I took so many pictures yesterday, including flowers and landscapes, I’ve decided to just concentrate on some of my “birding” pictures. Right now, on the East Coast of the U.S., in the mid-Atlantic states, we are having what is known as “the warbler migration.” The wood-warblers, family Parulidae, are small song birds many of whom winter in the Caribbean, southern Florida and eastern Mexico. Central Park, as it happens, is a great place to look for birds. There is a lake in the park, and immediately to the north of the lake is a wooded area known as “the Ramble.” This is the prime place to go to look for warblers. I’m new to this, and I only saw a few species, and got photos of fewer.
Remember That Duck?
I went to the park again. Under a tree, eating some seeds were two ducks. One was the oddly colored duck that I saw a few weeks ago.
A typical male Mallard was with her.
I may be jumping to conclusions, but in my mind the other duck is the same male I saw before and the dark duck is a female.
I also got some nice pictures of a pair of geese, one on a nest and another standing at a distance.
A Strange Duck
I went for a walk in the park today with my camera. The weather was beautiful and I’d been meaning to get out. Over the next few weeks, we should be having the warbler migration. In fact, I saw a Yellow-rumped warbler today. Hopefully, within a few days I’ll be able to put up some of the pictures. I got lots of them. Mainly birds, but some turtles and squirrels as well. I saw a flicker, which always makes me happy for some reason.
For now, however, I wanted to put up a picture of a bird I can’t identify.
Obviously, it’s a duck of some sort, but what type of duck. It just so happens he or she was swimming alongside a male Mallard.
Their profiles look very similar. I couldn’t help wondering if this could possibly be a melanistic Mallard. Has anyone heard of such a thing?
The Black Squirrels of New York
The weather was very mild today, and I decided to take advantage of it to go out and photograph some of the city’s famous black squirrels. I first saw them in Union Square Park when I was a teenager.
If you don’t know about them, they are just normal Gray Squirrels that happen to be a darker color than is typical. It’s an example of melanism. It’s inherited and, since many parks in New York are comparatively isolated by block of concrete, populations of black squirrels will tend to be more common in certain parks than others. A year or two ago, I was walking with my mother near Tompkins Square Park when we saw a black squirrel. I was originally going to head there, but the L train stop on First Avenue is right next to Stuyvesant Town, adjacent to a related development called Peter Cooper Village where black squirrels have been seen. So, I decided to take a detour through Stuyvesant Town first.
I didn’t get far into the development before I saw a black squirrel rummaging through some leaves. I approached quietly and cautiously. It wasn’t necessary. As soon as the squirrel saw me, he came bounding up to me. I should have figured. It’s New York City and the squirrels are little hustlers. Fortunately, I had come provisioned with some hazelnuts in the shell. I’ve always found these to be a favorite of squirrels.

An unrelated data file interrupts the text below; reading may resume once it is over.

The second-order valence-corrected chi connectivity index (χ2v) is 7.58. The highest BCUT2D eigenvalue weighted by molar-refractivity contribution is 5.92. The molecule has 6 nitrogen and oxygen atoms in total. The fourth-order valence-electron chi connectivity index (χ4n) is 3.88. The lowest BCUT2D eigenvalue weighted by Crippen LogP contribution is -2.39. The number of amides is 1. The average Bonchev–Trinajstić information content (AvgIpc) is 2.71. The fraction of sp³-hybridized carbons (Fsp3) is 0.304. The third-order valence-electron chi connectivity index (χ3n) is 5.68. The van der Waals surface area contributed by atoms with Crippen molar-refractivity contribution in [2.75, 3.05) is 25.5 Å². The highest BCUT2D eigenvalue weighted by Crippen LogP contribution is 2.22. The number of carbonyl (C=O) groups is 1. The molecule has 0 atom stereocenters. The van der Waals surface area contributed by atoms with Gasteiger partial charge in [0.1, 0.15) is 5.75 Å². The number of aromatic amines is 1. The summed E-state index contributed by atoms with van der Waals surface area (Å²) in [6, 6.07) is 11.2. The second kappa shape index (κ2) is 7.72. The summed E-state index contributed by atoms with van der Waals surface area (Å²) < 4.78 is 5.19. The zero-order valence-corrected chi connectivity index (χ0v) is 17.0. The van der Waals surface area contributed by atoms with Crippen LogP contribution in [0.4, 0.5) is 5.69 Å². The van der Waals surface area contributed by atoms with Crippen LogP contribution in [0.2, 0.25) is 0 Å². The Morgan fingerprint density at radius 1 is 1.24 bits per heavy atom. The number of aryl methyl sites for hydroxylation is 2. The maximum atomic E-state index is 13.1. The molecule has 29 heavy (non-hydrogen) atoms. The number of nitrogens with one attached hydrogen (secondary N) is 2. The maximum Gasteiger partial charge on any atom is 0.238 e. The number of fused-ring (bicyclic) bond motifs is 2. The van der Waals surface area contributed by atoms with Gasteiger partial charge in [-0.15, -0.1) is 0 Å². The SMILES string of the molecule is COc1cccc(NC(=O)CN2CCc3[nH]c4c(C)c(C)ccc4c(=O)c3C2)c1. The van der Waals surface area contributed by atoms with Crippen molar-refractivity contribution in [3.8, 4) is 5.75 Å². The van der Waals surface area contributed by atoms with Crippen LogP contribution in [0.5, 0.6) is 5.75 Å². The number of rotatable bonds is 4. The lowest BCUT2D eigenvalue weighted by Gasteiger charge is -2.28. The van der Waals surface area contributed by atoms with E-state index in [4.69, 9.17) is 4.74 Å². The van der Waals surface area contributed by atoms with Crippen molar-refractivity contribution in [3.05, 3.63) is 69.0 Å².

A gray squirrel nearby saw our exchange and came running over. He got a nut, too. It didn’t feel right to only give nuts to the black squirrels.
I walked around the building to an open space near the center of the development. It seems that a good third of the squirrels are black. It was no problem finding them.
Some of the black squirrels are darker than others. I noticed that quite a few of them had lighter, brown bellies.
Fourth of July Photos
Action Shots: Squirrels and Robins
Can You Spot the Bird?
My sister injured her back, so yesterday I went to visit. I brought my camera with me because, as I said to my sister, “If I don’t bring it the animals are sure to do something cute.” So, I sat outside for a time taking photos. I got one picture that made me think about all those pictures you see showing “nature’s wonderful camouflage.” So, go below the fold and see if you can find the bird…
New Bird: American White Pelican
There was some excitement for us today. We went to the Blackwater Wildlife Refuge and saw some American White Pelicans. They are not common in this area, so I’m glad my sister was there or I would have thought I was terribly mistaken. The volunteer at the visitor’s center confirmed that the Pelicans have been seen there in recent years. He said a few days ago several people reported seeing a flock of thirty to forty, which seems to be exactly what we saw today.
Another first for me was a muskrat. I’ve seen their lodges before, but this is the first I’ve seen one the animals.
Finally, Blackwater has a lot of Great Blue Herons. We saw several on both visits, but they’re so beautiful, I thought I’d post a picture anyway.
We didn’t see as many different types of birds as we saw last time, although we heard many we didn’t see. Also, we still haven’t seen one of the rare squirrels.